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After a clear division over giving Communion to the Protestant spouses of Catholics in mixed marriages led to a rare summit between German prelates and Vatican officials on Thursday, the Germans were told that Pope Francis appreciates their “ecumenical commitment” and would like them to find a “possibly unanimous” solution.
The outcome seems to make clear that Francis is not inclined to settle the dispute himself, preferring that the German bishops work it out among themselves.
A Vatican statement released late on Thursday provided a brief summary of the background to the meeting, which involved six German bishops and a Jesuit priest who serves as the bishops’ secretary, along with four Vatican officials.
“In its last plenary session held Feb. 19-22, 2018, the German Episcopal Conference dealt with pastoral guidelines with the title ‘To Walk with Christ, In the Footsteps of Unity: Mixed Marriages and Common Participation in the Eucharist.’”
“More than three-quarters of the members of the Episcopal Conference approved that text,” the Vatican statement said. Yet, “a not indifferent number of pastors, among which are seven diocesan bishops, didn’t feel for various reasons they could give their assent.”
“These seven bishops appealed to the [Vatican’s] Congregation for the Doctrine of the Faith, the Pontifical Council for the Promotion of Christian Unity and the Pontifical Council for Legislative Texts,” the statement said. “Based on the desire of Pope Francis, a meeting was arranged between some bishops and officials of the Holy See.”
The statement indicates that it was Spanish Archbishop Luis Ladaria, a Jesuit named last July by Francis as the new head of the Vatican’s Congregation for the Doctrine of the Faith, who delivered Francis’s message to the German prelates.
“In the meeting, which took place in German, Archbishop Ladaria illustrated that Pope Francis appreciates the ecumenical commitment of the German bishops, and asks them to find, in a spirit of ecclesial communion, a possibly unanimous result.”
The statement said the meeting involved a discussion of “various points of view,” including “the relationship of this question with the faith and with pastoral care, [as well as] its relevance for the universal Church and its juridical dimension.”
Ladaria, the statement said, will inform Francis about the content of the meeting.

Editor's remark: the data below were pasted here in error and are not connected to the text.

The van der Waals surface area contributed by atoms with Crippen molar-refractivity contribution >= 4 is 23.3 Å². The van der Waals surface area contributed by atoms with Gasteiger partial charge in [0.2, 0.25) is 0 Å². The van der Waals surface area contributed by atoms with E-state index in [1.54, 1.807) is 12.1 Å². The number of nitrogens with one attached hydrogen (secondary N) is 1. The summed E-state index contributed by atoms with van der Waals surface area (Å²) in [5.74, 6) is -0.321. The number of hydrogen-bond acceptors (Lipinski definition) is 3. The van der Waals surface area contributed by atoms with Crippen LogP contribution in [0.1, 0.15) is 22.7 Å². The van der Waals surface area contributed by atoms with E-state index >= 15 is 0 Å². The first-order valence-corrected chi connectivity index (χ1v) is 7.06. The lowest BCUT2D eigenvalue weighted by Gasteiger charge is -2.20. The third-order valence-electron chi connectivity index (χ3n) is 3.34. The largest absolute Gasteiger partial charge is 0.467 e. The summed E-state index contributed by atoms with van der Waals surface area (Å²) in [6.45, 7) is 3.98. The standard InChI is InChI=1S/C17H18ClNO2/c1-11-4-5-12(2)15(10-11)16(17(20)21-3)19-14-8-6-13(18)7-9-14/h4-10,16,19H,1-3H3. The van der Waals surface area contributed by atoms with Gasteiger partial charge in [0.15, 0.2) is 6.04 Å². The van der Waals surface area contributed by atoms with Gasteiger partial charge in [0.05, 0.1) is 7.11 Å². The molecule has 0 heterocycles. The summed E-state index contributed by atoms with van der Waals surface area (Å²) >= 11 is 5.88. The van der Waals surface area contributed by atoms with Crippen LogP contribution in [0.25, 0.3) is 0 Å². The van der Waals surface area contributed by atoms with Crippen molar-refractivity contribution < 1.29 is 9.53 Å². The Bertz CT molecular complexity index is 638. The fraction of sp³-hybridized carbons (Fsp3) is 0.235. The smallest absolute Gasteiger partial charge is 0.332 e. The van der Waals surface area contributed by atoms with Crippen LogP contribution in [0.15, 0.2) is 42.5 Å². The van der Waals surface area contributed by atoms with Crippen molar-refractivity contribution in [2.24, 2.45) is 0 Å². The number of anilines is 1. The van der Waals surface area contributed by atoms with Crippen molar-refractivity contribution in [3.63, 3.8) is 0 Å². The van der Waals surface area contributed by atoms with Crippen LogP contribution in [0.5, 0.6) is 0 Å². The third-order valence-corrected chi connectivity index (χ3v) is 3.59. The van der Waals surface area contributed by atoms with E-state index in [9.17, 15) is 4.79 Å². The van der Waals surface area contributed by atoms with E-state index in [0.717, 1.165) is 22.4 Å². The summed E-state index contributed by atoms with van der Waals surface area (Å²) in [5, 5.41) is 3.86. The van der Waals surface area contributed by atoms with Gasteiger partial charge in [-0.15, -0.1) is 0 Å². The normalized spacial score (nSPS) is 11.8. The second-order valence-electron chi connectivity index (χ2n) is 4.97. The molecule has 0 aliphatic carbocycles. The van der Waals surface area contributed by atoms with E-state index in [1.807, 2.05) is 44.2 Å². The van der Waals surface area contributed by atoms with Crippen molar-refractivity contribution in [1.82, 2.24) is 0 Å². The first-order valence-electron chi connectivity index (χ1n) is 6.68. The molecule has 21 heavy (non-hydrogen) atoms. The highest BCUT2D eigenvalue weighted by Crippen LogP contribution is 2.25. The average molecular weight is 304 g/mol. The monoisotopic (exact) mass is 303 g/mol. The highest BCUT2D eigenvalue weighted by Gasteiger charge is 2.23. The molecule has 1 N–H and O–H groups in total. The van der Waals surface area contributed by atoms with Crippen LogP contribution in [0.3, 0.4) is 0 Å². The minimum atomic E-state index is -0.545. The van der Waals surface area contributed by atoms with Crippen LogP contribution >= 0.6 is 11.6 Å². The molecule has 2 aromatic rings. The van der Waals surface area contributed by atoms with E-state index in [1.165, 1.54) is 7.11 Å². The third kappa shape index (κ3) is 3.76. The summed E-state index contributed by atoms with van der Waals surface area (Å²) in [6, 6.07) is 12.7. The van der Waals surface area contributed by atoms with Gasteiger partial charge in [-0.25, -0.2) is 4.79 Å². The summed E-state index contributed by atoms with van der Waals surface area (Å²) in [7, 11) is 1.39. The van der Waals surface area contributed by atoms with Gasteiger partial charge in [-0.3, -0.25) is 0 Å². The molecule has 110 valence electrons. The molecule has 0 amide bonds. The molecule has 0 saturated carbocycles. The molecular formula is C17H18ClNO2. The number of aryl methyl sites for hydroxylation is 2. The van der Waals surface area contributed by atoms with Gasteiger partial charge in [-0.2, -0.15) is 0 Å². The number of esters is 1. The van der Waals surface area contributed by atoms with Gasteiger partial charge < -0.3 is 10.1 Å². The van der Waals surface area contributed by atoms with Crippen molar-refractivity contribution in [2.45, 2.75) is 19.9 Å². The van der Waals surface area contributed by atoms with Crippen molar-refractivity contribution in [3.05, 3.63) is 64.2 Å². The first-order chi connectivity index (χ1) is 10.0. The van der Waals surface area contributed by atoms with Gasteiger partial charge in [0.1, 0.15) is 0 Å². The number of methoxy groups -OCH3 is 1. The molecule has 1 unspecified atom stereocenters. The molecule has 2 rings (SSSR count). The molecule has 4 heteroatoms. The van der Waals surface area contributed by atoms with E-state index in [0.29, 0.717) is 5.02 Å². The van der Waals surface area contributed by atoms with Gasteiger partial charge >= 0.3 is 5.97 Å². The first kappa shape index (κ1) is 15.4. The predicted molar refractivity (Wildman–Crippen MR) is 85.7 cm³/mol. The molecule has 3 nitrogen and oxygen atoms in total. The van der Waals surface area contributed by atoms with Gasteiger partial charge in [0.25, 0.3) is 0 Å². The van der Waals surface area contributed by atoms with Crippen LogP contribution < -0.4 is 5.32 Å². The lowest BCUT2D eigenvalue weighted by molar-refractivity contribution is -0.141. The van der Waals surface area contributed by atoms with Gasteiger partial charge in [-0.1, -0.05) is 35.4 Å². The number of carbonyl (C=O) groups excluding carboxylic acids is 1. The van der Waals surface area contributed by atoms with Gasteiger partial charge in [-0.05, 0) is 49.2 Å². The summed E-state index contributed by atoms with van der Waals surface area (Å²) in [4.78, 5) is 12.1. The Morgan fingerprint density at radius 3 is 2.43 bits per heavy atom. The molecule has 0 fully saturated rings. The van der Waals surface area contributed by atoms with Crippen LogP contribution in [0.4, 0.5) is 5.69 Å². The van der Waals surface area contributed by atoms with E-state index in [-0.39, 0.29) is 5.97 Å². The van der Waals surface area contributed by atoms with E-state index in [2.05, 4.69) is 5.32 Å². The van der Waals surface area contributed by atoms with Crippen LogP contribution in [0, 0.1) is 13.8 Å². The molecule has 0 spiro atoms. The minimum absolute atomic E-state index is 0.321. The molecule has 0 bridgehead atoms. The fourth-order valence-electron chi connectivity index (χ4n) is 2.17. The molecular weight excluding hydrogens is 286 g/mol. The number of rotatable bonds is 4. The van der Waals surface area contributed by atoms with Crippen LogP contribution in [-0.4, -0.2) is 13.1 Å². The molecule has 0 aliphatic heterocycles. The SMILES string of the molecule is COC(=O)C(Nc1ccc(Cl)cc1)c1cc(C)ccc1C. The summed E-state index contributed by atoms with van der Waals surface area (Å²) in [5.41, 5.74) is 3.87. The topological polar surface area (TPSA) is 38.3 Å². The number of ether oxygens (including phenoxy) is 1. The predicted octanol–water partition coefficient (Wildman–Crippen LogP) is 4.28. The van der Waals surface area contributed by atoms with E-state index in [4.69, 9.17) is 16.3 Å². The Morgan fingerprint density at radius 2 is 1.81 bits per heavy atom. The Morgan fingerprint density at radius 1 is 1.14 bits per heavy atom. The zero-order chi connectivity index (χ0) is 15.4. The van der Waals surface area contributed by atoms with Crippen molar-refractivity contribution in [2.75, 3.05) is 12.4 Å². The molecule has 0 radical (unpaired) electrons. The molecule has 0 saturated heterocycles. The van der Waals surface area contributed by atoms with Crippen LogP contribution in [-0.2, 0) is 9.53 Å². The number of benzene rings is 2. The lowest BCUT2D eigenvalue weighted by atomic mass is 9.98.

The impetus for Thursday’s meeting stems from a late February session of the German bishops’ conference, which adopted guidelines allowing Protestant spouses to receive Communion under certain conditions, most notably that they “share the Catholic faith” on the Eucharist.
That led a group of seven German bishops, including Cardinal Rainer Maria Woelki of Cologne, to write to the Vatican requesting clarification as to whether this is something that can be decided by a local bishops’ conference, or if what’s needed is a “decision of the universal Church.”
The letter was written without the knowledge of Cardinal Reinhard Marx of Munich, president of the German bishops’ conference and a member of the pope’s “C9” council of cardinal advisors. In an April 4 reply, Marx professed surprise since the text discussed in February, he said, is just a draft and can still be modified.
On the German side, the participants in Thursday’s Rome summit were:
- Bishop Felix Genn of Münster.
- Bishop Karl-Heinz Wiesemann of Speyer and President of the Doctrinal Commission of the German Episcopal Conference.
- Bishop Rudolf Voderholzer of Regensburg and Vice-President of the Doctrinal Commission of the German Episcopal Conference.
- Bishop Gerhard Feige of Magdeburg and President of the Commission for Ecumenism of the German Bishops’ Conference.
- Father Hans Langendörfer, Secretary of the German Episcopal Conference.
Representing the Vatican were:
- Swiss Cardinal Kurt Koch, President of the Pontifical Council for Promoting Christian Unity.
- Monsignor Markus Graulich, under-secretary of the Pontifical Council for Interpreting Legislative Texts.
- Father Hermann Geissler, a senior official in the Congregation for the Doctrine of the Faith.
A spokesman for the German bishops said Thursday that beyond the Vatican communique, “No press conference, statement or interview of any participant is planned.”